14 March – UK Nitrogen Fixation-GEOTRACES Expedition 2011

CTD sampling at night

Dr Claire Mahaffey and Dr Sarah Reynolds, School of Environmental Sciences, University of Liverpool, UK – Discovery 361

Hi, I’m Sarah Reynolds and I’m a post doctoral research associate working with Dr Claire Mahaffey and Prof Ric Williams at the University of Liverpool. Our work is focused on determining the magnitude and cycling of phosphorus in the (sub) tropical Atlantic.

As mentioned in previous blogs much of the focus of this cruise has been on the differences observed in nitrogen fixation between the northern and southern (sub) tropical Atlantic. The prevalence of nitrogen fixation in the northern Atlantic has been attributed to the natural fertilization of the North Atlantic with aeolian inputs from the iron-rich dust from the Sahara desert, which supports and periodically enhances growth and activity of iron-demanding nitrogen fixers or diazotrophs. However, diazotrophs are phosphate-demanding and previous research has demonstrated that the north Atlantic sub tropical gyre is depleted in phosphorus in comparison with the southern gyre (see Mather et al., 2008). To date, there is no evidence for an equivocal input of phosphorus from aeolian dust inputs. Thus, the source of phosphorus to the North Atlantic and how the N2 fixing community meets its phosphorus demands remains a conundrum.

Despite inorganic phosphate concentrations being depleted in the subtropical ocean, there is a large complex pool of dissolved organic-bound phosphorus (DOP) that can be up to two orders of magnitude more abundant than phosphate. Little is known about the source, composition and recycling of DOP. DOP may be produced and recycled within the gyre, or exuded during high biological activity at the flanks of the gyre (e.g., in upwelling or shelf regions) and advected into the gyre through horizontal transport. The DOP pool consists of a series of complex organic molecules of varying lability, with the ester group being one of the more bioavailable. Indeed, DOP can act as an alternative source of phosphorus to both autotrophic and heterotrophic organisms, which have the ability to access DOP via extracellular hydrolytic enzymes, such as alkaline phosphatase and nucleotidase that cleave phosphate from phospho-ester (organic) molecules. However, the concentration of phospho-esters in the (sub) tropical ocean are unknown.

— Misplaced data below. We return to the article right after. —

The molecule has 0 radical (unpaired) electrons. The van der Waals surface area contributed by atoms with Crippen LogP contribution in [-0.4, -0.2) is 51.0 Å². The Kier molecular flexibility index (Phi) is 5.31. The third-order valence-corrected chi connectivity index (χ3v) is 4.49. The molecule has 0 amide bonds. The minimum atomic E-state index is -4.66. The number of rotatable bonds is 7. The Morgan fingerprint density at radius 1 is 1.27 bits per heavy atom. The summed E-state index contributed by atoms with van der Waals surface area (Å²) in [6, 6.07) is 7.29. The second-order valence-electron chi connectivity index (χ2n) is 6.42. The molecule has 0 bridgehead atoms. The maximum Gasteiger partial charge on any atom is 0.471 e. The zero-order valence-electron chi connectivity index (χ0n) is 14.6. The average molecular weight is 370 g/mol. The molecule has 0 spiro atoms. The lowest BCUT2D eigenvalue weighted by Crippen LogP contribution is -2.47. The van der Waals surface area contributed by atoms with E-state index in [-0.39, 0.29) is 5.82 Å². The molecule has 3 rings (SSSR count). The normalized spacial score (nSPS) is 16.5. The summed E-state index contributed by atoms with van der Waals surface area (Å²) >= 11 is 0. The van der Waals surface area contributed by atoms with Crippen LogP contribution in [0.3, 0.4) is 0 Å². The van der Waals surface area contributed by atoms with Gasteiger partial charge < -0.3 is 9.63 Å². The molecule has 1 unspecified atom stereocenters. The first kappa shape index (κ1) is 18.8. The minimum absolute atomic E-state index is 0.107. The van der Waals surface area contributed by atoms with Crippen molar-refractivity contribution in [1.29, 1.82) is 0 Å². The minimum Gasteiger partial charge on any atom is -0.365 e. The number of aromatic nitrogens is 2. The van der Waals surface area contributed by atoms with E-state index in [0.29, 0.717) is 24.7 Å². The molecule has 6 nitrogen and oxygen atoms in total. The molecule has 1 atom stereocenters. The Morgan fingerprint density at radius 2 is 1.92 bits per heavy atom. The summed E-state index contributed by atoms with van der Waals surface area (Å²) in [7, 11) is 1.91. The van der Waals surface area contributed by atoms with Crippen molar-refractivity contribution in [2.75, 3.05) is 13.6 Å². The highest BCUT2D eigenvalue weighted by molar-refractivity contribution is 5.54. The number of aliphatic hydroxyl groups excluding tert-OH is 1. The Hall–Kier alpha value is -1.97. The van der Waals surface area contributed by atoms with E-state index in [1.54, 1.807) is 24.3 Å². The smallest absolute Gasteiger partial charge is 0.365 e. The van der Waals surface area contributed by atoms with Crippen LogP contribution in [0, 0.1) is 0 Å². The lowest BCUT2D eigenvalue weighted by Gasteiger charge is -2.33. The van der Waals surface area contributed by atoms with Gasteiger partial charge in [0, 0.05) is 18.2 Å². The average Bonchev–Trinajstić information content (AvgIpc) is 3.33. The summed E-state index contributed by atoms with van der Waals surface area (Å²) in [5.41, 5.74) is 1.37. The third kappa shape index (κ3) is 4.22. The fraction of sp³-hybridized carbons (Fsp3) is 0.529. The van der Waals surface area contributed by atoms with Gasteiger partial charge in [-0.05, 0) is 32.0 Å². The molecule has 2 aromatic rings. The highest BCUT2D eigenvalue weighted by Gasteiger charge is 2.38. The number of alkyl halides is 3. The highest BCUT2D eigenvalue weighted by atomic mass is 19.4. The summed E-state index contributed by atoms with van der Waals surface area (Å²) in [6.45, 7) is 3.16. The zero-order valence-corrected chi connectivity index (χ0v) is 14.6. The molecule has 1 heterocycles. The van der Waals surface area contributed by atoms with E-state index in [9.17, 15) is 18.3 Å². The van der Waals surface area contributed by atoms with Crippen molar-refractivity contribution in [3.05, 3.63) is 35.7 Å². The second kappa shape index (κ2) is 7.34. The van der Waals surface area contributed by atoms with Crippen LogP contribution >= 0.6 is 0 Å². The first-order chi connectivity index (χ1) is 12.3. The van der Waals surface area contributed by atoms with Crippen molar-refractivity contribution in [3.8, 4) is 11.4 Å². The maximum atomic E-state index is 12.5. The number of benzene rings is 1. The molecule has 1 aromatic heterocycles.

The ubiquitous marine nitrogen fixer, Trichodesmium spp., and potentially other members of the N2 fixing community, are known to produce alkaline phosphatase in response to phosphorus stress, the activity of the enzyme being indicative of relative phosphorus limitation. Some organisms (including Trichodesmium) may also use enzymes to access the phosphorus contained in phosphonate bonds (Dyhrman et al. 2006).

The aim of our work on D361 has been to (a) determine the relative importance of phosphate and DOP by the whole water microbial community and Trichodesmium, (b) determine the variation in DOP production relative to its consumption and (c) identify source regions of DOP. To achieve these aims, Claire and I (with the help of Anouska Panton) have measured the uptake of inorganic phosphate and rate of alkaline phosphatase activity of the whole water community as well as Trichodesmium spp. specific rates. DOP production from the bulk community has also been determined onboard. We have also been busy collecting samples to determine the concentration of DOP, enzyme hydrolysable phosphorus, particulate organic phosphorus and the presence and expression of phosphorus-related genes.

We are now nearing the end of this cruise and while we’re all eager to get our feet back onto dry land there have been many laughs along the way and plenty of sunshine to enjoy!